The Works of the Right Honourable Edmund Burke, Volume 4 (Google eBook)

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C. and J. Rivington, 1803 - France
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Page 15 - Indeed, my observation has furnished me with nothing that is to be found in any habits of life or education, which tends wholly to disqualify men for the functions of government, but that, by which the power of exercising those functions is very frequently obtained, I mean a spirit and habits of low cabal and intrigue ; which I have never, in one instance, seen united with a capacity for sound and manly policy.
Page 260 - Then ensued a scene of woe, the like of which no eye had seen, no heart conceived, and which no tongue can adequately tell. All the horrors of war before known or heard of, were mercy to that new havoc.
Page 262 - Ali and his more ferocious son, absolve themselves of their impious vow, that when the British armies traversed, as they did, the Carnatic for hundreds of miles in all directions, through the whole line of their march they did not see one man, not one woman, not one child, not one four-footed beast of any description whatever. One dead uniform silence reigned over the whole region.
Page 8 - I must observe that the phrase of " the chartered rights of men" is full of affectation; and very unusual in the discussion of privileges conferred by charters of the present description. But it is not difficult to discover what end that ambiguous mode of expression, so often...
Page 129 - These thoughts will support a mind, which only exists for honour, under the burthen of temporary reproach. He is doing indeed a great good ; such as rarely falls to the lot, and almost as rarely coincides with the desires, of any man. Let him use his time. Let him give the whole length of the reins to his benevolence. He is now on a great eminence, where the eyes of mankind are turned to him. He may live long, he may do much. But here is the summit. He never can exceed what he does this day.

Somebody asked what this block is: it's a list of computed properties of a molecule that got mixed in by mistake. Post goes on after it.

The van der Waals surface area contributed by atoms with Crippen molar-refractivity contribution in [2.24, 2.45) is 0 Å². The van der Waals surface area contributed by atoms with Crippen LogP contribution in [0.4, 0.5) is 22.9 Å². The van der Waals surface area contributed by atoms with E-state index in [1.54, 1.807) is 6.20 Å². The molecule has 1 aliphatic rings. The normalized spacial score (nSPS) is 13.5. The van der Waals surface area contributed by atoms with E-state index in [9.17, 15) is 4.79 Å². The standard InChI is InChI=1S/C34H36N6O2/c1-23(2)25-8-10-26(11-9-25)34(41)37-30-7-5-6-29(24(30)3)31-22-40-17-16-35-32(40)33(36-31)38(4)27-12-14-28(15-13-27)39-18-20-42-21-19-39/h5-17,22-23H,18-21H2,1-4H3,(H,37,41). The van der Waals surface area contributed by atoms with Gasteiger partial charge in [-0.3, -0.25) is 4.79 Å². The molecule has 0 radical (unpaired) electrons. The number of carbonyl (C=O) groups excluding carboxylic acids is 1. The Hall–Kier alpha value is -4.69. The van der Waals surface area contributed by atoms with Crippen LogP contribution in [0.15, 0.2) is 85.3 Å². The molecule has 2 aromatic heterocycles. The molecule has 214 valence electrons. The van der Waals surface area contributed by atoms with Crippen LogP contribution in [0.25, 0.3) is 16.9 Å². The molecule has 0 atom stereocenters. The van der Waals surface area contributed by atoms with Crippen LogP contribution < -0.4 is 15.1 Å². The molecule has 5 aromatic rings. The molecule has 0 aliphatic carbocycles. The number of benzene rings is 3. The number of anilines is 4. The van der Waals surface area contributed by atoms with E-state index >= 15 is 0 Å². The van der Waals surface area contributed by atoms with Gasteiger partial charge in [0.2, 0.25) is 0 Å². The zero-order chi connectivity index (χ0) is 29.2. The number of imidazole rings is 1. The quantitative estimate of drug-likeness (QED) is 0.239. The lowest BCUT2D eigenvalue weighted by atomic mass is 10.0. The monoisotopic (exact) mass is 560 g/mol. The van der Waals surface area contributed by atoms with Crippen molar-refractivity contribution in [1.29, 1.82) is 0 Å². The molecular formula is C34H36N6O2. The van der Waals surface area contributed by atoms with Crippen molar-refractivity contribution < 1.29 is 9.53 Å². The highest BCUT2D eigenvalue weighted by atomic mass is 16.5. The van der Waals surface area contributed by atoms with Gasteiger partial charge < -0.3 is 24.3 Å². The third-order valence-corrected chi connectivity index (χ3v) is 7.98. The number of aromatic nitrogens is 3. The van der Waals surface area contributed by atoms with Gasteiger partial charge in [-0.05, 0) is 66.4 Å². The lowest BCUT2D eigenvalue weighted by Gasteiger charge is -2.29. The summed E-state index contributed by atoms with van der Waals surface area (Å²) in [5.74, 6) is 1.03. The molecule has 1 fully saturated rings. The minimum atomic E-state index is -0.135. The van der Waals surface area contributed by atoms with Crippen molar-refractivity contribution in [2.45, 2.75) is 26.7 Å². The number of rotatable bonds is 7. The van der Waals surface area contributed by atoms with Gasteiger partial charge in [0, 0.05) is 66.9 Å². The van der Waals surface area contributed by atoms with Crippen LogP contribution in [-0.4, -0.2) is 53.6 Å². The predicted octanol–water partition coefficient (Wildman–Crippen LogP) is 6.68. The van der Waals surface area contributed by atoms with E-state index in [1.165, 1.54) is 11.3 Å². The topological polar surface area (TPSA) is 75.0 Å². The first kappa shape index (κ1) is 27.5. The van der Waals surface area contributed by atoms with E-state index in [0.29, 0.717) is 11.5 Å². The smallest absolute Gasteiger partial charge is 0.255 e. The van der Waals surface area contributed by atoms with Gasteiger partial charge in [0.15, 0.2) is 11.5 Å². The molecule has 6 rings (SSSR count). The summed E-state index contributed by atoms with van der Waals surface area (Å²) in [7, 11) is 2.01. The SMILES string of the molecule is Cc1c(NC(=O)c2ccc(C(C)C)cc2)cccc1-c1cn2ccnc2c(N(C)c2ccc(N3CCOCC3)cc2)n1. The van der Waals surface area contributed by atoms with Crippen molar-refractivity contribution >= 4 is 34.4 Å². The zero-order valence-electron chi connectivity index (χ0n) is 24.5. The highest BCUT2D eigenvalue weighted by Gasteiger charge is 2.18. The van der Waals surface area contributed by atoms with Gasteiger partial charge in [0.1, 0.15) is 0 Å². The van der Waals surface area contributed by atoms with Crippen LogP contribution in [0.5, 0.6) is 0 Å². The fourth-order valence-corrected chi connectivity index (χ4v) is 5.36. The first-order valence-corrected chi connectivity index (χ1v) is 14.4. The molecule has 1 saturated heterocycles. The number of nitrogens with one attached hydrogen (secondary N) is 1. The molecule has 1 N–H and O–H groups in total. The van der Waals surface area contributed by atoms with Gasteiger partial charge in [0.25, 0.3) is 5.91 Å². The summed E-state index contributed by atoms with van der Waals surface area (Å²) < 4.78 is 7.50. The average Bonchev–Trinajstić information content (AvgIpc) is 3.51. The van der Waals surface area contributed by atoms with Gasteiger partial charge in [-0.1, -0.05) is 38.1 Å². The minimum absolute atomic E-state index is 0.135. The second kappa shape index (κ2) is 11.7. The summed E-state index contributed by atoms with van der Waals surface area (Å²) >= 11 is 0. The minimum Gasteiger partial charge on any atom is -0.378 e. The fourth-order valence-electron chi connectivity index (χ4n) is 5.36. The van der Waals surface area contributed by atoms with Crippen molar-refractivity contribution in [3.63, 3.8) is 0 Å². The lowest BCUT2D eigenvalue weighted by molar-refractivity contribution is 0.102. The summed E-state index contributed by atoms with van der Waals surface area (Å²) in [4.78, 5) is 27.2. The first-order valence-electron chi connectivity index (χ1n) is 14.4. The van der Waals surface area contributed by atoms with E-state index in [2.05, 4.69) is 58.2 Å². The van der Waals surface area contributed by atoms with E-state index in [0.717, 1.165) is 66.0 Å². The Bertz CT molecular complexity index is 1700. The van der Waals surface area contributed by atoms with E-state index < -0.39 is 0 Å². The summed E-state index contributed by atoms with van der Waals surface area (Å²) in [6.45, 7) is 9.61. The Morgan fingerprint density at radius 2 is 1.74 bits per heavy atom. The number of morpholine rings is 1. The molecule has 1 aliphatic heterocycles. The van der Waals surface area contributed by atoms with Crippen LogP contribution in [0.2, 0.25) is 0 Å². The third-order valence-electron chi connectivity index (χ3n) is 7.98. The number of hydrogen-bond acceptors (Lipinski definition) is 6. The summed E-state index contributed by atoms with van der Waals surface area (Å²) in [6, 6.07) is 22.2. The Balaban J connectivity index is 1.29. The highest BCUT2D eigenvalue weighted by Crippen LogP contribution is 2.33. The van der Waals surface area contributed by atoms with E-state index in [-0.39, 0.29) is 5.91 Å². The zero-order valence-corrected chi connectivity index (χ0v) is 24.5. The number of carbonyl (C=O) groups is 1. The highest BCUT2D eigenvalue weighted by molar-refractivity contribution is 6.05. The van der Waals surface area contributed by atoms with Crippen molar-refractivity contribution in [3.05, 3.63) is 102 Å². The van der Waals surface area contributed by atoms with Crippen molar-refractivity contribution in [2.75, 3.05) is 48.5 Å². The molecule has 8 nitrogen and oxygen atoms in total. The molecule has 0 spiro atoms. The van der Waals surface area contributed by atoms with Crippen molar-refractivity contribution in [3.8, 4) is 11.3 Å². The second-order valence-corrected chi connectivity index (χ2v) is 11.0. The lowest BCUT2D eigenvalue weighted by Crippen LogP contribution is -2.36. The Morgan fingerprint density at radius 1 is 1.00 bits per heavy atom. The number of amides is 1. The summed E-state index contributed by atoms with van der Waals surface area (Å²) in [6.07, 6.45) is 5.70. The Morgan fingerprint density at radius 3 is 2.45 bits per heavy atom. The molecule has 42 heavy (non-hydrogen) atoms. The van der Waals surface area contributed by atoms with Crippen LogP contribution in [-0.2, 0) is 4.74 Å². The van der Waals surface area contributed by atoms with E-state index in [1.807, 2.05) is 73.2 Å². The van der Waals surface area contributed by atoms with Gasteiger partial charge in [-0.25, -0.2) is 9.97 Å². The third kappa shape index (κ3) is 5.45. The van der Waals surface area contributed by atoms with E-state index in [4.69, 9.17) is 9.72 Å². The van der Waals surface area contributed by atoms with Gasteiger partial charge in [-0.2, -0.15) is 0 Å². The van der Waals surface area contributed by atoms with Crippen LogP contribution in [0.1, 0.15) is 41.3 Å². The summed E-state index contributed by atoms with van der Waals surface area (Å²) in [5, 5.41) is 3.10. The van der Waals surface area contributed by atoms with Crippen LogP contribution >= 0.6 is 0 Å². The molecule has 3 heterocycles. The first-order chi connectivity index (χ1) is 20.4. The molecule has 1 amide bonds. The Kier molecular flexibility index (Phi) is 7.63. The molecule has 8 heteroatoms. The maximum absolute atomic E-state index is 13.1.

Page 39 - Their resources were dearly bought, but they were sure, and the general stock of the community grew by the general effort.
Page 260 - ... and compounding all the materials of fury, havoc, and desolation, into one black cloud, he hung for a while on the declivities of the mountains. Whilst the authors of all these evils were idly and stupidly gazing on this menacing meteor...
Page 41 - English youth in India drink the intoxicating draught of authority and dominion before their heads are able to bear it, and as they are full grown in fortune long before they are ripe in principle, neither nature nor reason have any opportunity to exert themselves for remedy of the excesses of their premature power.
Page 10 - These chartered rights (to speak of such charters and of their effects in terms of the greatest possible moderation) do at least suspend the natural rights of mankind at large, and in their very frame and constitution are liable to fall into a direct violation of them.
Page 129 - Fourth wished that he might live to see a fowl in the pot of every peasant in his kingdom. That sentiment of homely benevolence was worth all the splendid sayings that are recorded of kings. But he wished perhaps for more than could be obtained, and the goodness of the man exceeded the power of the king. But this gentleman, a subject, may this day say this at least, with truth, that he secures the rice in his pot to every man in India.

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